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South Carolina
JUDICIAL DEPARTMENT
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2010-05-27-01

state of south carolina

county of charleston

Jerome B. Crites, Jr., Christopher E. Coley, Michael L. Prescott, Louis A. Feher, and Patrick T. Autore, Plaintiffs,

               vs.

Frederick Henry Horlbeck, Eleanor Greene Horlbeck, Robert Bradley Company, Inc., Polly Point Plantation Property Owners Association, Inc., Defendants.

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IN THE COURT OF COMMON PLEAS
NINTH JUDICIAL CIRCUIT
CIVIL ACTION NO. 2008-CP-10-1888

ORDER GRANTING DEFENDANT ROBERT BRADLEY COMPANY, INC.’S MOTION FOR PARTIAL SUMMARY JUDGMENT AND DENYING PLAINTIFFS’ MOTIONS FOR SUMMARY JUDGMENT AND RELIEF PENDENTE LITE

 
 

On March 1, 2010, during a Non-Jury Term of Court, this Court heard the following Motions:  1) Defendant Robert Bradley Company, Inc.’s (“Robert Bradley Co.”) Motion for Partial Summary Judgment with respect to its voting rights pursuant to the Declaration of Covenants, Conditions, and Restrictions for Polly Point Plantation dated June 18, 2005 (“Declaration”);  2) Plaintiffs’ Motion for Relief Pendente Lite seeking dissolution of Polly Point Property Owners Association, Inc. (“POA”) pursuant to §§ 33-31-1430, et seq.; and  3) Plaintiffs’ Cross Motion for Summary Judgment.  Keating Simmons appeared on behalf of Plaintiffs, Wallace Lightsey and Rita Barker appeared on behalf of Defendant Robert Bradley Co., Henrietta Golding appeared on behalf of Defendants Eleanor Greene Horlbeck and Frederick Henry Horlbeck (“Horlbecks”), and Jenna McGee appeared on behalf of the POA.  The parties also submitted memoranda, and at the request of the Plaintiffs, submitted supplemental memoranda.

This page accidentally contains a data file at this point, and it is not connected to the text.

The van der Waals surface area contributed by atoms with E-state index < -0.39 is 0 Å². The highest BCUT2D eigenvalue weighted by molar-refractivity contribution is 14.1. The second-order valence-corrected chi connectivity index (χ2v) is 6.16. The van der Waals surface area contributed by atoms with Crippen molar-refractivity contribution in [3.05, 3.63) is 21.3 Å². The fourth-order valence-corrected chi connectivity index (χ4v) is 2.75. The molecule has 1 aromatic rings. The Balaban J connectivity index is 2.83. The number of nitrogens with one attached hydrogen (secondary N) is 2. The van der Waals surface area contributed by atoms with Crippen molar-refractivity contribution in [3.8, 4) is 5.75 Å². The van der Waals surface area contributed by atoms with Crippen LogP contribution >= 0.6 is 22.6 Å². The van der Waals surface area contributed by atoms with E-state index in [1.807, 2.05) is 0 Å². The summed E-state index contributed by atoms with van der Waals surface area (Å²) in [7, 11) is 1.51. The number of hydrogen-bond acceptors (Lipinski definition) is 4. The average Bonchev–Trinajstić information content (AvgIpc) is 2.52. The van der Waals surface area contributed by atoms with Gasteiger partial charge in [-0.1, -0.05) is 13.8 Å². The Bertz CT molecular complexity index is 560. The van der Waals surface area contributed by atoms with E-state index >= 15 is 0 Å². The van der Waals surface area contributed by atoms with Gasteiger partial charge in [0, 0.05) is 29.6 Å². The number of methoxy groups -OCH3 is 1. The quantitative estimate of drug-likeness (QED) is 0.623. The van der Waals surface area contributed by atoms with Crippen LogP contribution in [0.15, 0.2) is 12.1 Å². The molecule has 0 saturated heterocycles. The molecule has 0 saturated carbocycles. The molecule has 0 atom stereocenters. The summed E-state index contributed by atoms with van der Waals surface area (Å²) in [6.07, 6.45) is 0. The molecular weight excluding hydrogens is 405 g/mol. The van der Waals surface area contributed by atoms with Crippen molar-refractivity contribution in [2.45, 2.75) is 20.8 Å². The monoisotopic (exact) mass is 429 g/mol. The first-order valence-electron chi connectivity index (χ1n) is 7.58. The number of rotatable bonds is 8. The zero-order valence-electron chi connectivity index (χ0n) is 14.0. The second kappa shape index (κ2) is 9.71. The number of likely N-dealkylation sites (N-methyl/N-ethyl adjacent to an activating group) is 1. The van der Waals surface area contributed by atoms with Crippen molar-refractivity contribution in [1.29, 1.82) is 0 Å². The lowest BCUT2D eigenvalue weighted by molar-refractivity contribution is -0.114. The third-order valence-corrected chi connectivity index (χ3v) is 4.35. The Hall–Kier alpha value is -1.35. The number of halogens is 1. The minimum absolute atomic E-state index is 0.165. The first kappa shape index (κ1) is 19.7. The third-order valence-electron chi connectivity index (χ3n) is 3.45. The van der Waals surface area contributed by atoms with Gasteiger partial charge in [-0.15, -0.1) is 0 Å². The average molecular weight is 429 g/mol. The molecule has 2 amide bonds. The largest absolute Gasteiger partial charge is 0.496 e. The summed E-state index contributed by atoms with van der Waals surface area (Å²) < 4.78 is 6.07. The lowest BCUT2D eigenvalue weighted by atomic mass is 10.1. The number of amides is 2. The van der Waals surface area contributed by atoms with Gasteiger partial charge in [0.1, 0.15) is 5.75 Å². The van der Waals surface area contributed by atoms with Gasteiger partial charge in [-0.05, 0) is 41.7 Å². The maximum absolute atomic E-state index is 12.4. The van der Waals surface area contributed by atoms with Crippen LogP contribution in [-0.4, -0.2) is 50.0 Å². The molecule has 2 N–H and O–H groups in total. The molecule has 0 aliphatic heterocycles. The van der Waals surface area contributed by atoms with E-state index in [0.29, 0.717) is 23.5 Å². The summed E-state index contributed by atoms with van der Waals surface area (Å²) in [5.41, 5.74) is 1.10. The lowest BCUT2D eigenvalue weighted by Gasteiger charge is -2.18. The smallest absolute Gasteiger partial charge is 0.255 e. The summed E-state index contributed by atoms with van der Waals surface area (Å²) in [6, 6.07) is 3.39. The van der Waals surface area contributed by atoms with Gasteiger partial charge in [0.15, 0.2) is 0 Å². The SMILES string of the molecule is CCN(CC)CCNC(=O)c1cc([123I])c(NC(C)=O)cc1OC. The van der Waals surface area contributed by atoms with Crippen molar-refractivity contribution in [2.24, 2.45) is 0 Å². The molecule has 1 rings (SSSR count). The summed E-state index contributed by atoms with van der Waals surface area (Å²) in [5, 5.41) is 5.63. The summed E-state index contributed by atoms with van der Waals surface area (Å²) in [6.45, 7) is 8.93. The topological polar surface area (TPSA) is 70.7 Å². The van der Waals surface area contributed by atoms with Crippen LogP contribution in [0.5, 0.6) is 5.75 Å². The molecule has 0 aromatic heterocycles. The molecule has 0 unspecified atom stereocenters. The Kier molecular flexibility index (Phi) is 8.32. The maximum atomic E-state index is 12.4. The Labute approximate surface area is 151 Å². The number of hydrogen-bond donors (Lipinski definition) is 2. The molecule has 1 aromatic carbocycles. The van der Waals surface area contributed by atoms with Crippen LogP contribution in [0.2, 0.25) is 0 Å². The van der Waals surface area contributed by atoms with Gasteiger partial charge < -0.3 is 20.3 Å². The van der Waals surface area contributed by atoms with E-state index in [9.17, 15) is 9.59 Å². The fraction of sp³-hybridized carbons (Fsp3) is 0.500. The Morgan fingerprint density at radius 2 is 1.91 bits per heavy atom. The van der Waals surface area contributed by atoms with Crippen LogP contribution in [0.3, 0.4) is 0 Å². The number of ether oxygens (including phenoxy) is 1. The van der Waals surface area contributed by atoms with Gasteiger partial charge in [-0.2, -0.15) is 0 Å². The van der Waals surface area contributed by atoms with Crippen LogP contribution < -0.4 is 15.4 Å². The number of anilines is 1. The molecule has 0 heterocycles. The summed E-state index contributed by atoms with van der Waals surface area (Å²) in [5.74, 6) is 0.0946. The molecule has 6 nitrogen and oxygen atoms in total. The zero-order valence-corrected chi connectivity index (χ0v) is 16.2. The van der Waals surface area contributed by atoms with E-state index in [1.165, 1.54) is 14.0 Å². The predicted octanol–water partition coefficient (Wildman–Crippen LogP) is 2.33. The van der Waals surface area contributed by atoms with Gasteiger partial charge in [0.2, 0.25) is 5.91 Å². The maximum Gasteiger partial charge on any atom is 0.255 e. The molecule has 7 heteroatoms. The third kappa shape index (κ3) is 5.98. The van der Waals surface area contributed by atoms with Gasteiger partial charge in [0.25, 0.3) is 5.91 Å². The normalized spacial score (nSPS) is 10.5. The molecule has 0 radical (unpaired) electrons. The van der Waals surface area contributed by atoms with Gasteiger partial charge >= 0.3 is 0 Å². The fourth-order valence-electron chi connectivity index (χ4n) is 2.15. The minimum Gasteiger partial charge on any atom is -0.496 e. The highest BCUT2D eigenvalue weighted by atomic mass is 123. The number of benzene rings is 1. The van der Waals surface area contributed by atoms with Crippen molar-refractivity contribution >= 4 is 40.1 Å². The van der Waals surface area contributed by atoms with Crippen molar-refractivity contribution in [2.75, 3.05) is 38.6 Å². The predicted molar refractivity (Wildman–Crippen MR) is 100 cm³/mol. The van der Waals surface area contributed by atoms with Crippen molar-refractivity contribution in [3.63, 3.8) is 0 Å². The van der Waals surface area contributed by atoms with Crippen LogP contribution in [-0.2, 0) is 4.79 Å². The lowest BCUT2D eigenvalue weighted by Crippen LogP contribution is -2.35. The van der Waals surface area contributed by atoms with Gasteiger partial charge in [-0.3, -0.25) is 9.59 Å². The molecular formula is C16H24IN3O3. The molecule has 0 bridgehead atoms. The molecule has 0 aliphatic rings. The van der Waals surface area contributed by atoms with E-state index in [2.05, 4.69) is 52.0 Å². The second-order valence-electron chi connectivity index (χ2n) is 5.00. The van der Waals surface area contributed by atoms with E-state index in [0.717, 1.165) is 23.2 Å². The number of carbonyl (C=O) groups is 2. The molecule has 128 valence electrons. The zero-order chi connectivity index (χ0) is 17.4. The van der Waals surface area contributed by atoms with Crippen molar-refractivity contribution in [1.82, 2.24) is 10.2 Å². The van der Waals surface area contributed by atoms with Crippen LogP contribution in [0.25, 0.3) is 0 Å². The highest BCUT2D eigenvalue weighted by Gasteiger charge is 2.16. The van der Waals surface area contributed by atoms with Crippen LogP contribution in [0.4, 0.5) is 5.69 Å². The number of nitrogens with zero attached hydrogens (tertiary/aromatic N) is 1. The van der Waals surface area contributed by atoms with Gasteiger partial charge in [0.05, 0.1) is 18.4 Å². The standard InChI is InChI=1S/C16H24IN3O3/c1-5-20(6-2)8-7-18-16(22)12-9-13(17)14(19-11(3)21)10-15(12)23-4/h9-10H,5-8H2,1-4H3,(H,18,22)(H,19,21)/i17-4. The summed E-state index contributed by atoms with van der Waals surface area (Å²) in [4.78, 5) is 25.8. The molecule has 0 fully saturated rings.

The Plaintiffs contend that the POA should be dissolved and the Plaintiffs’ motions should be granted as a result of Robert Bradley Co.’s control of the POA and unfair and illegal actions, including the POA’s amendment of the Declaration (“First Amendment”).  According to the Plaintiffs, the analysis in Queen’s Grant II Horizontal Property Regime v. Greenwood Development Corporation, 368 S.C. 342, 628 S.E.2d 902 (Ct. App. 2006) (“Queen’s Grant II”), regarding a declarant’s unilateral amendment to homeowners’ association governing documents invalidated the First Amendment.  The Defendants argue that the factors in Queen’s Grant II are inapplicable, for the First Amendment was not a unilateral amendment by the Declarant, but instead was validly voted upon and passed at an annual meeting of the POA membership. 

Based on the information presented at the hearing, the parties’ memoranda and the record in this case, the Court finds that, because the First Amendment was voted upon at an annual meeting of the POA and properly passed by Robert Bradley Co.’s Super Majority vote, the First Amendment is valid. 

UNDISPUTED FACTS

1.  Polly Point Plantation (“Polly Point”) is a small single-family residential subdivision on Wadmalaw Island, Charleston County.

2.  The POA is the property owners’ association for Polly Point.

3.  The Plaintiffs own lots within Polly Point and are members of the Defendant POA.